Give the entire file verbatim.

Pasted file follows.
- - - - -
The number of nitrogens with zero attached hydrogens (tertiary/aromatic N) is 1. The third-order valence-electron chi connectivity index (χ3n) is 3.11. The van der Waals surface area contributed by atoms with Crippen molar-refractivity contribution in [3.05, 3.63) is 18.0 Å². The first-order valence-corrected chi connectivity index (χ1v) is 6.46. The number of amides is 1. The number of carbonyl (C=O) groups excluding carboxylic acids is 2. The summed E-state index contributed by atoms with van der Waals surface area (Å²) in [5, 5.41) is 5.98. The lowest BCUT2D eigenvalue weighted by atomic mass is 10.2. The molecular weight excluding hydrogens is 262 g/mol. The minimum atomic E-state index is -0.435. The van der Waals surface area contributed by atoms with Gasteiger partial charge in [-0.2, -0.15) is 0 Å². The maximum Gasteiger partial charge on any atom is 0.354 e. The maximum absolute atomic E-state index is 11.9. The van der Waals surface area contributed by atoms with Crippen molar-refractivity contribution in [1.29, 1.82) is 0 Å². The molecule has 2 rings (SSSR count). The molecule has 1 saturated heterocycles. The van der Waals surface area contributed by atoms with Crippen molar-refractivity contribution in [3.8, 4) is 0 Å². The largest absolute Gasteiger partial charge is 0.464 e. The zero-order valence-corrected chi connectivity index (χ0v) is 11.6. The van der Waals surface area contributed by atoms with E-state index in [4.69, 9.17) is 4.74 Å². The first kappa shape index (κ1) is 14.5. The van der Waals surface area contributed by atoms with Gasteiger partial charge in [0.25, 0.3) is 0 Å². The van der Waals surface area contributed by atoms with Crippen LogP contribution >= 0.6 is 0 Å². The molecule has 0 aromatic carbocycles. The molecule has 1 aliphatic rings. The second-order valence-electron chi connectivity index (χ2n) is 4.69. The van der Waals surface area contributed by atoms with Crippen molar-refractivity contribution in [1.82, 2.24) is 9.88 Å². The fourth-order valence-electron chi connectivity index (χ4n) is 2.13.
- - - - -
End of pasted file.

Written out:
The number of nitrogens with zero attached hydrogens (tertiary/aromatic N) is 1. The third-order valence-electron chi connectivity index (χ3n) is 3.11. The van der Waals surface area contributed by atoms with Crippen molar-refractivity contribution in [3.05, 3.63) is 18.0 Å². The first-order valence-corrected chi connectivity index (χ1v) is 6.46. The number of amides is 1. The number of carbonyl (C=O) groups excluding carboxylic acids is 2. The summed E-state index contributed by atoms with van der Waals surface area (Å²) in [5, 5.41) is 5.98. The lowest BCUT2D eigenvalue weighted by atomic mass is 10.2. The molecular weight excluding hydrogens is 262 g/mol. The minimum atomic E-state index is -0.435. The van der Waals surface area contributed by atoms with Gasteiger partial charge in [-0.2, -0.15) is 0 Å². The maximum Gasteiger partial charge on any atom is 0.354 e. The maximum absolute atomic E-state index is 11.9. The van der Waals surface area contributed by atoms with Crippen molar-refractivity contribution in [1.29, 1.82) is 0 Å². The molecule has 2 rings (SSSR count). The molecule has 1 saturated heterocycles. The van der Waals surface area contributed by atoms with Crippen molar-refractivity contribution in [3.8, 4) is 0 Å². The largest absolute Gasteiger partial charge is 0.464 e. The zero-order valence-corrected chi connectivity index (χ0v) is 11.6. The van der Waals surface area contributed by atoms with E-state index in [4.69, 9.17) is 4.74 Å². The first kappa shape index (κ1) is 14.5. The van der Waals surface area contributed by atoms with Gasteiger partial charge in [0.25, 0.3) is 0 Å². The van der Waals surface area contributed by atoms with Crippen LogP contribution >= 0.6 is 0 Å². The molecule has 0 aromatic carbocycles. The molecule has 1 aliphatic rings. The second-order valence-electron chi connectivity index (χ2n) is 4.69. The van der Waals surface area contributed by atoms with Crippen molar-refractivity contribution in [1.82, 2.24) is 9.88 Å². The fourth-order valence-electron chi connectivity index (χ4n) is 2.13.